An artifact in itself doesnâ€™t mean anything. The artifact comes to live because it is useful; one shares a history with it or because it appeals to our esthetical preferences. Hopefully it can do it all. Because of these relations, the description of an artifact may say more about its owner than about the artifact selfâ€Ś So this is my ax (the word itself is already beautiful). I am not known as a violent person, but this ax has it all; ergonomic quality, a simple, beautiful and efficient design, the atmosphere of a romantic outdoor live and the promise of some action. 45 years ago my father planted 10,000 trees. Over the years it was my hobby to restrain the woods. The trees were getting bigger and so did I. I got a chainsaw, yet this ax was always my favorite tool. It sounds paradoxical but due to my close relation with trees I became an environmentalist. The ax is the connecting tool as it is the most durable artifact of men; we use it for 1,5 million years. I also have an ax from the stone-age, fastened to a wooden handle. I got it from a man in the jungles of West-Papua; it is approximately the same thing. Stone is replaced with steel, both their weight is 1.5 kg. Over the millennia the handle (or lever) is optimized to arm-length. Not by coincidence, I have a garden with many trees and still I use this ax to split or cut wood on a Sunday afternoon. The thought of the sound of the ax hitting the wood already creates a moment of happiness. For the next Artifact I like to nominate Luc Willekens.
< Image by Machiel van Dorst. Dimensions: 705 x 200 x 32 mm (lxbxh).
HOW TO WIN THE ARCHIPRIX Words Arjan Boonstra
Images Ruiying Liu
‘Upcoming talent is often first presented by the Archiprix organisation’, the Archiprix website is clear. It stresses the high quality of the participants’ works and features lists of projects to gaze at. The highly coveted Archiprix will bring you eternal fame with all the benefits that go along with it. However, how does one win such price? How does one seduce the jury? To find out how to win the Archiprix, Bnieuws not only visited the exhibition to analyse this year’s plans, but also interviewed Frank Loer, organiser of the debate ‘How to win the Archiprix’ (2013), Jimmy Verhoeven, organisor of the 2012 pre-selection, and Milad Pallesh and Yuka Yoshida, winners of last year’s national Archiprix.
From the 4th until the 26th of October, the twentynine best projects of our faculty were featured in an exhibition in the BK EXPO. From these projects, nine are chosen to represent the Delft University of Technology in the national selection. This number, based on the quantity of students, will join the twenty other plans to compete for the national Archiprix 2017. Being in the Right Place However, our nominees unfortunately do not win that often. Most winners are from the Amsterdam Academy of Architecture. Since they only send in four projects each year, it is remarkable they have won nine of the twenty prizes since 2010. The TU Delft, with nine projects each year, has won three prizes in this same period of time. Maybe most important to winning the Archiprix, is studying at the Amsterdam Academy of Architecture. In the case you are studying at the Delft University of Technology and are not willing to switch universities, the right department/chair/studio is of great importance to increase your chances. Frank Loer: ‘Border Conditions & Territories is a research group with many successful projects, due to the fact they create spectacular designs. The chair Architecture of the Interior is very distinctive and valuable, yet they barely pass the pre-selection. Not all great designers win prizes’. All studios have a different focus. Choosing a particular department can increase your chances to win dramatically.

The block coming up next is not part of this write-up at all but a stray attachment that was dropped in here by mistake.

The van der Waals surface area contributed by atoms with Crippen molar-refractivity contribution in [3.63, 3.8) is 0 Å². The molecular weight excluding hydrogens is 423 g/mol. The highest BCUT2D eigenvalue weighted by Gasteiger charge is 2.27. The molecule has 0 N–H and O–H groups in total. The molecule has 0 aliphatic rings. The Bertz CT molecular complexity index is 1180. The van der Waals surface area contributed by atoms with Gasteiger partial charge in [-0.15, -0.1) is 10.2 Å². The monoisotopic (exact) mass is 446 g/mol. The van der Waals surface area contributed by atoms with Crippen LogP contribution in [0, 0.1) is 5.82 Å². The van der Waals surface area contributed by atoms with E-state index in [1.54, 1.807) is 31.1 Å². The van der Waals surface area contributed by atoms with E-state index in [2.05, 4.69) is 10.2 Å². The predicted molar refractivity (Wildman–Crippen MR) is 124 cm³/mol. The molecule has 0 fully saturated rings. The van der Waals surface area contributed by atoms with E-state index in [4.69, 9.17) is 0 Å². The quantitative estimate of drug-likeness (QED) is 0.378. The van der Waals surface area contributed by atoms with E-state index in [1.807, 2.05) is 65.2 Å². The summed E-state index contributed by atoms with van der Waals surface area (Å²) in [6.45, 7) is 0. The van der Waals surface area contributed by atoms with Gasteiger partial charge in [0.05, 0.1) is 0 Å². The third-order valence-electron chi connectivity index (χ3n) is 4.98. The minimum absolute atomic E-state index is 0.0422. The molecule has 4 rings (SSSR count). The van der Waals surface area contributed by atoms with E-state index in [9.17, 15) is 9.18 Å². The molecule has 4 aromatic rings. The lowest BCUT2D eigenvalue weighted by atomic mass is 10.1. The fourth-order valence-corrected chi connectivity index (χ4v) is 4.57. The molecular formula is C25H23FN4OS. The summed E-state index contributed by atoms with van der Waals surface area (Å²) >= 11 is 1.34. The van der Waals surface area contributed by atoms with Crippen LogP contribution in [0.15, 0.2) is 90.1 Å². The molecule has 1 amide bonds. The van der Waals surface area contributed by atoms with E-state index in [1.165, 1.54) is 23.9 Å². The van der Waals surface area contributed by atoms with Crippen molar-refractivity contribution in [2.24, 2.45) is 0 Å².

An overview of the Archiprix pre-selecition exhibition, featured in the BK EXPO
Now if you really want that Archiprix, you might also consider spending a semester on a subject like transformation or some other trending theme. Giving buildings new purposes is trending. ‘Maybe you will be an amazing architect and learn a ton when designing a primary school in Groningen’, Frank says, ‘but depending on the jury's agenda that will or won't make you win’. Like the studio’s, you have to pick your courses wisely. Zeitgeist To be noticed by the jury, as it happens, it’s important to fit in with the trends. 'They often choose projects that embody the Zeitgeist, was one of the conclusions during the debate How to win the Archiprix’, Frank says. ‘In that year, some of the trends were the third industrial revolution (CNC techniques, 3D printing, etc.) and hybrid buildings. Many in the audience believed that if your plan was not consistent with this, your chances were considerably reduced’. Jimmy Verhoeven has similar experiences: ‘in the end, in my year, a lot of the
nominees of our faculty had a social theme integrated in their architecture'. This seems to remain true for this year, with a lot of projects paying attention to transformation and renovation. Most of the nominated plans are designed to help the ones in need, for example: refugees, dementia patients, deprived communities in Africa, the inhabitants of Groningen and architects. If one theme had to be distilled however, it would be loving Architecture. Architecture stimulating love. Presentation Techniques Once your theme is right, presentation techniques come into play. According to Jimmy, you have to have a poster that catches the eye of the jury by immediately showing the essence of the plan. Simultaneously, it has to display the architectural qualities and depth of the plan for you to stand a chance. ‘A lot of the plans in my year were very detailed, but a jury who looks at this many plans has